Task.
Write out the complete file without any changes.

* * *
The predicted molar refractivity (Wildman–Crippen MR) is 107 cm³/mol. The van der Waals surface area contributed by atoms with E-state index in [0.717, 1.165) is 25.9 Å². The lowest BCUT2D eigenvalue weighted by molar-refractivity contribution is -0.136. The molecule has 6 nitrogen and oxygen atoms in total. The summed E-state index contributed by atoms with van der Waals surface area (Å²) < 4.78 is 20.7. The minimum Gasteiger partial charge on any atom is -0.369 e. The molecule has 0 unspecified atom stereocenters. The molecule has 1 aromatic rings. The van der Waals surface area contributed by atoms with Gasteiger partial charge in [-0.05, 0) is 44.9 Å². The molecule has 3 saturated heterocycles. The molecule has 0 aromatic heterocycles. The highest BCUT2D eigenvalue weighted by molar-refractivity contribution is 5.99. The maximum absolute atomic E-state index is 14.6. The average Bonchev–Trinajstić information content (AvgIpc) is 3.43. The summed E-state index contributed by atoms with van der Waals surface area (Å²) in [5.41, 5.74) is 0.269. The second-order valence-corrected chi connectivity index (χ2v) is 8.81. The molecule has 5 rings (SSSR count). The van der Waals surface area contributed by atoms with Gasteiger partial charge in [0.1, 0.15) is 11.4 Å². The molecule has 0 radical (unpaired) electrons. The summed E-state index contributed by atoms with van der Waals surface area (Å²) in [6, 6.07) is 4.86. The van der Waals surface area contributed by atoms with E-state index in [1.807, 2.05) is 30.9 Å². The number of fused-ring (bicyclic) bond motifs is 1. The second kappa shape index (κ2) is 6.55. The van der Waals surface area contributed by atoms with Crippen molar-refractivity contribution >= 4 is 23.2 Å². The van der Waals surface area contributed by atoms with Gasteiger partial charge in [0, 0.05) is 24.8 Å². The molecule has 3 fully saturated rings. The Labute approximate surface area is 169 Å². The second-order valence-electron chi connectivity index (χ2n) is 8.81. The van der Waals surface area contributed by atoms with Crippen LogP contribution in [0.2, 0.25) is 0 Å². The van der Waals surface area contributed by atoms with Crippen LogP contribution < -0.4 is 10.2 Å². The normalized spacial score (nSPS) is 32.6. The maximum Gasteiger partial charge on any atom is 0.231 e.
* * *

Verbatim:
The predicted molar refractivity (Wildman–Crippen MR) is 107 cm³/mol. The van der Waals surface area contributed by atoms with E-state index in [0.717, 1.165) is 25.9 Å². The lowest BCUT2D eigenvalue weighted by molar-refractivity contribution is -0.136. The molecule has 6 nitrogen and oxygen atoms in total. The summed E-state index contributed by atoms with van der Waals surface area (Å²) < 4.78 is 20.7. The minimum Gasteiger partial charge on any atom is -0.369 e. The molecule has 0 unspecified atom stereocenters. The molecule has 1 aromatic rings. The van der Waals surface area contributed by atoms with Gasteiger partial charge in [-0.05, 0) is 44.9 Å². The molecule has 3 saturated heterocycles. The molecule has 0 aromatic heterocycles. The highest BCUT2D eigenvalue weighted by molar-refractivity contribution is 5.99. The maximum absolute atomic E-state index is 14.6. The average Bonchev–Trinajstić information content (AvgIpc) is 3.43. The summed E-state index contributed by atoms with van der Waals surface area (Å²) in [5.41, 5.74) is 0.269. The second-order valence-corrected chi connectivity index (χ2v) is 8.81. The molecule has 5 rings (SSSR count). The van der Waals surface area contributed by atoms with Gasteiger partial charge in [0.1, 0.15) is 11.4 Å². The molecule has 0 radical (unpaired) electrons. The summed E-state index contributed by atoms with van der Waals surface area (Å²) in [6, 6.07) is 4.86. The van der Waals surface area contributed by atoms with E-state index in [1.807, 2.05) is 30.9 Å². The number of fused-ring (bicyclic) bond motifs is 1. The second kappa shape index (κ2) is 6.55. The van der Waals surface area contributed by atoms with Crippen molar-refractivity contribution >= 4 is 23.2 Å². The van der Waals surface area contributed by atoms with Gasteiger partial charge in [0, 0.05) is 24.8 Å². The molecule has 3 fully saturated rings. The Labute approximate surface area is 169 Å². The second-order valence-electron chi connectivity index (χ2n) is 8.81. The van der Waals surface area contributed by atoms with Crippen LogP contribution in [0.2, 0.25) is 0 Å². The van der Waals surface area contributed by atoms with Crippen LogP contribution < -0.4 is 10.2 Å². The normalized spacial score (nSPS) is 32.6. The maximum Gasteiger partial charge on any atom is 0.231 e.